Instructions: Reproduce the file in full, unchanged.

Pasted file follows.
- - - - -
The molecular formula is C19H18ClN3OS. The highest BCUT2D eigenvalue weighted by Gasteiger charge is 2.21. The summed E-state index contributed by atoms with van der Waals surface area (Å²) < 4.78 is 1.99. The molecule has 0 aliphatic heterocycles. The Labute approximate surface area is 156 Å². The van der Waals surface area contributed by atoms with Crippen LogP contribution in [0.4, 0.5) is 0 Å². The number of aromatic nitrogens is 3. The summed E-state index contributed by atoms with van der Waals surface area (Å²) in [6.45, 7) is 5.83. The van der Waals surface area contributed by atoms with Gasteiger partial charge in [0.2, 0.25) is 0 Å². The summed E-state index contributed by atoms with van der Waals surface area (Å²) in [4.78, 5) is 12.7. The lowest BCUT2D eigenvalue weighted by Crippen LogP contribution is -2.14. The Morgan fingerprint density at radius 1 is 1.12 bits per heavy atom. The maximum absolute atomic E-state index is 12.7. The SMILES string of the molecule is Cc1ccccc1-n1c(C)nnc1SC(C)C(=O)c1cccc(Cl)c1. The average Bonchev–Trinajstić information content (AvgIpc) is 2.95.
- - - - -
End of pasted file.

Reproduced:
The molecular formula is C19H18ClN3OS. The highest BCUT2D eigenvalue weighted by Gasteiger charge is 2.21. The summed E-state index contributed by atoms with van der Waals surface area (Å²) < 4.78 is 1.99. The molecule has 0 aliphatic heterocycles. The Labute approximate surface area is 156 Å². The van der Waals surface area contributed by atoms with Crippen LogP contribution in [0.4, 0.5) is 0 Å². The number of aromatic nitrogens is 3. The summed E-state index contributed by atoms with van der Waals surface area (Å²) in [6.45, 7) is 5.83. The van der Waals surface area contributed by atoms with Gasteiger partial charge in [0.2, 0.25) is 0 Å². The summed E-state index contributed by atoms with van der Waals surface area (Å²) in [4.78, 5) is 12.7. The lowest BCUT2D eigenvalue weighted by Crippen LogP contribution is -2.14. The Morgan fingerprint density at radius 1 is 1.12 bits per heavy atom. The maximum absolute atomic E-state index is 12.7. The SMILES string of the molecule is Cc1ccccc1-n1c(C)nnc1SC(C)C(=O)c1cccc(Cl)c1. The average Bonchev–Trinajstić information content (AvgIpc) is 2.95.